Convergence for inviscid flow over sylinder
Hello,
I have a sylinder which I send an incompressible, inviscid flow over. All walls and sylinder is set to SLIPcondition. First I want to send water over the sylinder with, for instance, 10 m/s, and afterwards increase this to 10.5, and compare the total kinetic energy of the two controlvolumes. But flow over a sylinder isn't steady, is it? I've got great problems with convergence using steady flow. The most important thing is that I compare the two cases for flow at the exact same moment. Can I run a transient analysis for this? Or is there a good way to get convergence using steady flow? The reason for me wanting to do this, is that I want to find the "addedmass" of my object. Optimally I would want an irrotational flow (potential), but I guess this is not possible with my CFD package (CdAdapco StarCD.) Thanks in advance. 
Re: Convergence for inviscid flow over sylinder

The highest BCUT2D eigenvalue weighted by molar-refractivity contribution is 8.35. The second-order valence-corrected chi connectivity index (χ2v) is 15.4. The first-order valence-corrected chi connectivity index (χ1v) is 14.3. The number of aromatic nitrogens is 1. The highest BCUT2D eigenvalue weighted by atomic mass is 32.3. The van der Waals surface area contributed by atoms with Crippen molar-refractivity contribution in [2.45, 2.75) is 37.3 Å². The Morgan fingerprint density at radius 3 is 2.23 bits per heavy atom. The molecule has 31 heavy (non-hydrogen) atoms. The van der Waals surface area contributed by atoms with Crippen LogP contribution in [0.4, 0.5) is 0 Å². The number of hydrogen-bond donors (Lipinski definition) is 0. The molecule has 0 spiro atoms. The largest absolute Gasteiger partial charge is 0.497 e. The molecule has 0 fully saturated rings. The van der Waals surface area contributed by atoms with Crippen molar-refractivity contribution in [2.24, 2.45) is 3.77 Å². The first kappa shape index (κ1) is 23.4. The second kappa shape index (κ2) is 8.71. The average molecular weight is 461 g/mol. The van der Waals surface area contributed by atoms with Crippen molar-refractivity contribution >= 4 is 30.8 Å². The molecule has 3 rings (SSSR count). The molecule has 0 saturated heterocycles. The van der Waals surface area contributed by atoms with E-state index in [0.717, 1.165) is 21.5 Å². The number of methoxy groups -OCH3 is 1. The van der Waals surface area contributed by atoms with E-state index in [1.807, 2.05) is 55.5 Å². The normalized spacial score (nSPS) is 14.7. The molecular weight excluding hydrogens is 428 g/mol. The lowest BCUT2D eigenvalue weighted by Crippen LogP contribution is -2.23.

Incompressible, inviscid, rotational (Euler) flow over a cylinder is problematic. There may be a steady solution, but it would be very difficult to obtain numerically for this reason: You cannot avoid numerical dissipation. Numerical dissipation will act somewhat (in a very uncontrolled and arbitrary way) as if you had a small nonzero viscosity. This will result in an effective Reynolds number which may be very large (also depending on free stream velocity and cylinder size). Large Reynolds number means: No steady solution! Small numerical dissipation will really spoil it for you. There could be two ways out of this dilemna: a) make sure you choose a small velocity over a large cylinder diameter, b) increase your artificial dissipation to get a lower effective Reynolds number (this will have a damping effect on the instability). Either way it's going to be an "engineered" solution that depends a lot on numerical dissipation.
Here is what you really should do: Run a potential flow code or apply the wellknown potential solution analytically. 
Re: Convergence for inviscid flow over sylinder
When selecting your viscous model in your code, select the inviscous model (commercial codes have this option). If the code you are using does not have that option, you can always select a viscous model and entering a value of Zero for the viscosity coefficient

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